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Women Warn Of Reconstructive Post-Breast Cancer Surgery

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(credit: CBS) Liz Collin
At 15 years old, Liz Collin made her broadcast debut covering...
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MINNEAPOLIS (WCCO) – Breast cancer is a devastating diagnosis that comes with a long list of big decisions. Some women often opt for reconstruction surgery. But some blame one popular procedure for making matters even worse.

A TRAM Flap procedure is similar to a tummy tuck, transferring tissue from the abdomen to the chest to make a breast.

While most cases turn out fine, two Twin Cities women want to warn others of some side effects that could last a lifetime.

To say it’s consumed their lives doesn’t come close. Bonnie Roy and Taylor Piehl both had TRAM Flaps. They were both young mothers when they were blindsided by finding lumps in their breasts.

Bonnie Roy said the surgery cost her everything.

“I would say it pretty much took my life away,” Roy said.

Now, she juggles at least three places for therapy and is in constant pain. She wasn’t aware of what could happen.

“I just thought it was a simple procedure that I’d be willing to do … versus extensive surgeries after that,” Roy said.

Taylor Piehl also thought she would be OK after a few weeks.

“It’s one surgery. One time, you’re done; three weeks, you’re back to work; a month, you’re back to your life,” Piehl said.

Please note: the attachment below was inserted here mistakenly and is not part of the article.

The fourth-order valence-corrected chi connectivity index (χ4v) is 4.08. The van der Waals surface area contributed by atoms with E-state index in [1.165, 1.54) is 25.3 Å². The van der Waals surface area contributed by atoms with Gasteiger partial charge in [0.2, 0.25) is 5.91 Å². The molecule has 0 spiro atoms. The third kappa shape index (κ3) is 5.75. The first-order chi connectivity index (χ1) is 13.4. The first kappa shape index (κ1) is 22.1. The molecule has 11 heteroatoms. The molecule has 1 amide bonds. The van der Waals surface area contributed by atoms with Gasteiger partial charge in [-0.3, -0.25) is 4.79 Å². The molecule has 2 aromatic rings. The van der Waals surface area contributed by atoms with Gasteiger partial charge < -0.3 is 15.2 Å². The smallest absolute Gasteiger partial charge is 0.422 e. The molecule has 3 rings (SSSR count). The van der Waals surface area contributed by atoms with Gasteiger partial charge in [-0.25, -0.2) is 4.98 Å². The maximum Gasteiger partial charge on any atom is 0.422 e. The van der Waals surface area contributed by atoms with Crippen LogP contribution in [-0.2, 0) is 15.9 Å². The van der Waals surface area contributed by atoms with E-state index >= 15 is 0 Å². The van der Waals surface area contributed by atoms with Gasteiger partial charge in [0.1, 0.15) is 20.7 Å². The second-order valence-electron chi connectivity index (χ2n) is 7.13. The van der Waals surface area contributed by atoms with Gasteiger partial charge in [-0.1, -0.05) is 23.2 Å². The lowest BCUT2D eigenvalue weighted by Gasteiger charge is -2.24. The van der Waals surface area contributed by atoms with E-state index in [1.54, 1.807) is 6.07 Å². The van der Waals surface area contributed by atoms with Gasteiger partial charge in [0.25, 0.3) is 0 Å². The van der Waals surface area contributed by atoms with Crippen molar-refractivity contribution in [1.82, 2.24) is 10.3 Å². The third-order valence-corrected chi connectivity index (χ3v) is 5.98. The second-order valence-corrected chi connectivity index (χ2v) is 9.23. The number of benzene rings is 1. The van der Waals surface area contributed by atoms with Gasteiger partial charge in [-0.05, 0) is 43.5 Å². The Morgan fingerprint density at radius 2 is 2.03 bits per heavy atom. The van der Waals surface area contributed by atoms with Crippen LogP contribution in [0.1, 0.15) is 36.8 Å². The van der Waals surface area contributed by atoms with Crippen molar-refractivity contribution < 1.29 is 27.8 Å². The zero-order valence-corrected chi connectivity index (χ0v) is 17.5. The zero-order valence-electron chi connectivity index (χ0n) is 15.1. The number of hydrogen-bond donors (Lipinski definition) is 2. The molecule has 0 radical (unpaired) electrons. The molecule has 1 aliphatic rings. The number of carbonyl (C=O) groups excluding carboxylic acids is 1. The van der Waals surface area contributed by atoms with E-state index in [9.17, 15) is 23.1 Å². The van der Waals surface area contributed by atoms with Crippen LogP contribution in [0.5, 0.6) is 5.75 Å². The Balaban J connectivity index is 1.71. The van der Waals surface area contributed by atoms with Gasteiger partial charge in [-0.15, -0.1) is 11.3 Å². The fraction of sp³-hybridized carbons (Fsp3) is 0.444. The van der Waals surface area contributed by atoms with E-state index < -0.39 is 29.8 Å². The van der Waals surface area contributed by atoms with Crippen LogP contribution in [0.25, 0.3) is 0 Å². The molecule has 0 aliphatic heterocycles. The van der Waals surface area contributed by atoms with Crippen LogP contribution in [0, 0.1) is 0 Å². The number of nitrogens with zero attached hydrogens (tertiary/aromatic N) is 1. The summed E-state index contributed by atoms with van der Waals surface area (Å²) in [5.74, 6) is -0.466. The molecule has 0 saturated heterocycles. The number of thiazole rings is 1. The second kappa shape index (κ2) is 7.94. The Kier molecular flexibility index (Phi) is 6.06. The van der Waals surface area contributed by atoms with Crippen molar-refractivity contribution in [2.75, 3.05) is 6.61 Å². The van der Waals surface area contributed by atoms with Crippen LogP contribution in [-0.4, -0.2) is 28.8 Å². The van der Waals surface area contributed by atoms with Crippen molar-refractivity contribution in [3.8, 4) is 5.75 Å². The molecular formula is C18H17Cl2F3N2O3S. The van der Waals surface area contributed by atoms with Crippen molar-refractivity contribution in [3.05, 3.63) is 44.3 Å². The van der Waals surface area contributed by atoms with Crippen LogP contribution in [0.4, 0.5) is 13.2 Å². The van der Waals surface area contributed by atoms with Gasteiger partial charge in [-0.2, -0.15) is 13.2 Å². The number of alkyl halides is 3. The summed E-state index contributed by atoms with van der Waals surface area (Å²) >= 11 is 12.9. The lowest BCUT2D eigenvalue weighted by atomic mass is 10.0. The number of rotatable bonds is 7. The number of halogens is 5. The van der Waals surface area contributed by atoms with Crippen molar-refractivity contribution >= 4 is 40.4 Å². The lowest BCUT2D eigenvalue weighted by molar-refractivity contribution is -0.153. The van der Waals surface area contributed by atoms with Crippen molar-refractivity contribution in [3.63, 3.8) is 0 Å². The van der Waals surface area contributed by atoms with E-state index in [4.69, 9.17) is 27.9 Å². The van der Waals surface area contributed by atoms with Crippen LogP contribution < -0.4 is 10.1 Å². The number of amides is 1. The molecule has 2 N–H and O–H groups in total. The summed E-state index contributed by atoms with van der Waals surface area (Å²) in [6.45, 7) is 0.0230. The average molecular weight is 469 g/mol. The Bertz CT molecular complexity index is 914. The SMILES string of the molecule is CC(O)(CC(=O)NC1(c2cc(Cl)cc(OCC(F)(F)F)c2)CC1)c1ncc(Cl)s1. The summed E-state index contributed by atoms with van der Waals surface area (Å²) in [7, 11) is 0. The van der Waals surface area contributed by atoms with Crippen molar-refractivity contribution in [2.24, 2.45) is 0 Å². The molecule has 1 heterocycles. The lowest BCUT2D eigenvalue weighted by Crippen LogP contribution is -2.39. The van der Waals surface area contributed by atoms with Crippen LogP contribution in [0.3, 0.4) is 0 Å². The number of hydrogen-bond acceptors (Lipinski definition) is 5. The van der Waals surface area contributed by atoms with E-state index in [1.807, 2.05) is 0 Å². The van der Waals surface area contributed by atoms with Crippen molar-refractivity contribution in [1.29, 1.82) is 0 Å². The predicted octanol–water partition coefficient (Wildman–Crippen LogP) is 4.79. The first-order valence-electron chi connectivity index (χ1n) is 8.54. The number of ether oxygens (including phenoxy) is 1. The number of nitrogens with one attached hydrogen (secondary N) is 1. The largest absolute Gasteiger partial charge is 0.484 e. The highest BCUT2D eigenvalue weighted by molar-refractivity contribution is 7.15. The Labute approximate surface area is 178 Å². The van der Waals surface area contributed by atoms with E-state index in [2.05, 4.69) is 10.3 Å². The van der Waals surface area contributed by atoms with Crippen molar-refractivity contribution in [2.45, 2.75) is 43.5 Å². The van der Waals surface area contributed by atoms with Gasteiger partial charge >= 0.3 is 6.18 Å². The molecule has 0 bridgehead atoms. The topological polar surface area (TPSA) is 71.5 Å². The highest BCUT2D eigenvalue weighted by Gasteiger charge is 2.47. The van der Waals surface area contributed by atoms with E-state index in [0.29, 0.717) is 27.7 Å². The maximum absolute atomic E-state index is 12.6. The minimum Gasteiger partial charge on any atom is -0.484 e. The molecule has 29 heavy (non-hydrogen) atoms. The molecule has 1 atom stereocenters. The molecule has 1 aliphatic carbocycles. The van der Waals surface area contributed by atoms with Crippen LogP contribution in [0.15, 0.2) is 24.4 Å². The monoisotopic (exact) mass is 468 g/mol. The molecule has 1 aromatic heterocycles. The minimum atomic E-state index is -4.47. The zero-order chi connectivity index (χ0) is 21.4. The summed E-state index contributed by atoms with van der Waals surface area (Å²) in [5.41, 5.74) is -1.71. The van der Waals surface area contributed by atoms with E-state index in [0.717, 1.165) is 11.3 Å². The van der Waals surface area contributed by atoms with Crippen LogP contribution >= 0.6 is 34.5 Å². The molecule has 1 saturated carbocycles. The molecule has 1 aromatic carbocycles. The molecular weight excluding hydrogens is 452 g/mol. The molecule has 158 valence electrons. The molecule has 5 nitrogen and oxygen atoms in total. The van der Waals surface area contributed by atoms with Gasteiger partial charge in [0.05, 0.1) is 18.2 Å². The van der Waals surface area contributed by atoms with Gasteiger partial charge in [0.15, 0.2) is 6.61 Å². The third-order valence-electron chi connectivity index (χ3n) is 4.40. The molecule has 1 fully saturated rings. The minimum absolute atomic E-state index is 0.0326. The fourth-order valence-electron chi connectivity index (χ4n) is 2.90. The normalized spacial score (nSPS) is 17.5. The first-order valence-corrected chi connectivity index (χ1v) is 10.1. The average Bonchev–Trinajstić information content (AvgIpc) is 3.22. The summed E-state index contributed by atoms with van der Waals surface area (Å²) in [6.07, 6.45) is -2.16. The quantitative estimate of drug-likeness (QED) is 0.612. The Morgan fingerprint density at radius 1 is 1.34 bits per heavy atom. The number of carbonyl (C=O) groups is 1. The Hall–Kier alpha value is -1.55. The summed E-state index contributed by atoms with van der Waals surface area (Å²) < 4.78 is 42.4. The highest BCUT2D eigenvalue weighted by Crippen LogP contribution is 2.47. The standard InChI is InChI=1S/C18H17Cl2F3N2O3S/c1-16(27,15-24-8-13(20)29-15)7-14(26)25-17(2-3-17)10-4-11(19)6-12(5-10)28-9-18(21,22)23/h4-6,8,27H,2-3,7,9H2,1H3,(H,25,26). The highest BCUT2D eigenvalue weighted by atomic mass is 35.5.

That didn’t happen for either of these women. Roy’s incision kept tearing. She had to spend time in a wheelchair. Since the procedure removes a large part of the stomach muscle, Roy
struggled to sit and stand. Persistent pain and lack of stomach control eventually caused her to lose her job.

Piehl blames similar side effects for ending her marriage and putting her on disability.

Dr. David Ruebeck, of Abbott Northwestern Hospital’s Piper Breast Center, did not perform Roy or Piehl’s surgeries, but he has done more than 500 TRAM flaps in his 14 years in practice. He said the reconstruction sounds good on paper.

“It sounds fantastic when you read about. I’d like to have the breast reconstructed with my own tissue, get rid of my tummy, flatten out the tummy,” Ruebeck said. “It sounds really good but there are some tradeoffs and some risks women have to be aware of.”

Ruebeck said it usually takes about a month to recover from TRAM surgery. He said implants are more common now. He also said there is no perfect solution for breast reconstruction, and that it’s best to have a referral from your primary doctor to a plastic surgeon.

Ruebeck explained that extreme side effects are rare but can happen.

“The worst case scenario would be a situation where weakness or pain or bulging becomes a daily problem. A disability keeps a person from working or exercising the way they like of effecting posture or other comfort,” Dr. Ruebeck said. “That’s quite unusual. There’s not much that can be done about it.”

In the years that have passed, both Roy and Piehl have both done their best to manage, but every day is a challenge.

“Even by us two meeting, you feel like you can come together with someone who understands,” Roy said.

They met by chance and have decided not to blame any doctor. Instead, they want women to know what could happen since they’re reminded every move they make.

“I would tell other women not to do it. It’s not worth taking a chance and flipping a coin,” Piehl said.

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